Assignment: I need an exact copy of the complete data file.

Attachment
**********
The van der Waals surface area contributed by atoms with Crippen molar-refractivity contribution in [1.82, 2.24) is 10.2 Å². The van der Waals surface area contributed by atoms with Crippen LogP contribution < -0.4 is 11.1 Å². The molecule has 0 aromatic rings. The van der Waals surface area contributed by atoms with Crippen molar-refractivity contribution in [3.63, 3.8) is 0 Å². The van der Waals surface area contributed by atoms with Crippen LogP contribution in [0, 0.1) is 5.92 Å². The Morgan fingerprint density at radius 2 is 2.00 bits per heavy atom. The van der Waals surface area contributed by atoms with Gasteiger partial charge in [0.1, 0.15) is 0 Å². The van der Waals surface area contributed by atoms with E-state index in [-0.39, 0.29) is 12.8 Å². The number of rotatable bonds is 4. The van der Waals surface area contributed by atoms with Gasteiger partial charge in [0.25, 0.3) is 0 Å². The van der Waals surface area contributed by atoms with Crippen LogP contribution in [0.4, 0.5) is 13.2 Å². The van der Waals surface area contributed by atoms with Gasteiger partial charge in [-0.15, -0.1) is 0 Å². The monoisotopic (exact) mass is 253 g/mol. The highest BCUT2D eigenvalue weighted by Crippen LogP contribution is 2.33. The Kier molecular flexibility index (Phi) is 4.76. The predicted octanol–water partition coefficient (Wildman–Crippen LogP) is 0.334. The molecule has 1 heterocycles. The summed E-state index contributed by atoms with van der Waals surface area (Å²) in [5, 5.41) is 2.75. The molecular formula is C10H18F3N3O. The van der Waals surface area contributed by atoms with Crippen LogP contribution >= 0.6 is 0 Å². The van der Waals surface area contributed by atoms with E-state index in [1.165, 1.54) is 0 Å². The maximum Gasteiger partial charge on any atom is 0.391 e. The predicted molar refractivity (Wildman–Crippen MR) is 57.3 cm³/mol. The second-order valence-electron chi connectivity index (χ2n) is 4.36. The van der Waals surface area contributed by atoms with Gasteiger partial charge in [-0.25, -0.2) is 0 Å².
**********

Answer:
The van der Waals surface area contributed by atoms with Crippen molar-refractivity contribution in [1.82, 2.24) is 10.2 Å². The van der Waals surface area contributed by atoms with Crippen LogP contribution < -0.4 is 11.1 Å². The molecule has 0 aromatic rings. The van der Waals surface area contributed by atoms with Crippen molar-refractivity contribution in [3.63, 3.8) is 0 Å². The van der Waals surface area contributed by atoms with Crippen LogP contribution in [0, 0.1) is 5.92 Å². The Morgan fingerprint density at radius 2 is 2.00 bits per heavy atom. The van der Waals surface area contributed by atoms with Gasteiger partial charge in [0.1, 0.15) is 0 Å². The van der Waals surface area contributed by atoms with E-state index in [-0.39, 0.29) is 12.8 Å². The number of rotatable bonds is 4. The van der Waals surface area contributed by atoms with Gasteiger partial charge in [0.25, 0.3) is 0 Å². The van der Waals surface area contributed by atoms with Crippen LogP contribution in [0.4, 0.5) is 13.2 Å². The van der Waals surface area contributed by atoms with Gasteiger partial charge in [-0.15, -0.1) is 0 Å². The monoisotopic (exact) mass is 253 g/mol. The highest BCUT2D eigenvalue weighted by Crippen LogP contribution is 2.33. The Kier molecular flexibility index (Phi) is 4.76. The predicted octanol–water partition coefficient (Wildman–Crippen LogP) is 0.334. The molecule has 1 heterocycles. The summed E-state index contributed by atoms with van der Waals surface area (Å²) in [5, 5.41) is 2.75. The molecular formula is C10H18F3N3O. The van der Waals surface area contributed by atoms with Crippen LogP contribution >= 0.6 is 0 Å². The van der Waals surface area contributed by atoms with E-state index in [1.165, 1.54) is 0 Å². The maximum Gasteiger partial charge on any atom is 0.391 e. The predicted molar refractivity (Wildman–Crippen MR) is 57.3 cm³/mol. The second-order valence-electron chi connectivity index (χ2n) is 4.36. The van der Waals surface area contributed by atoms with Gasteiger partial charge in [-0.25, -0.2) is 0 Å².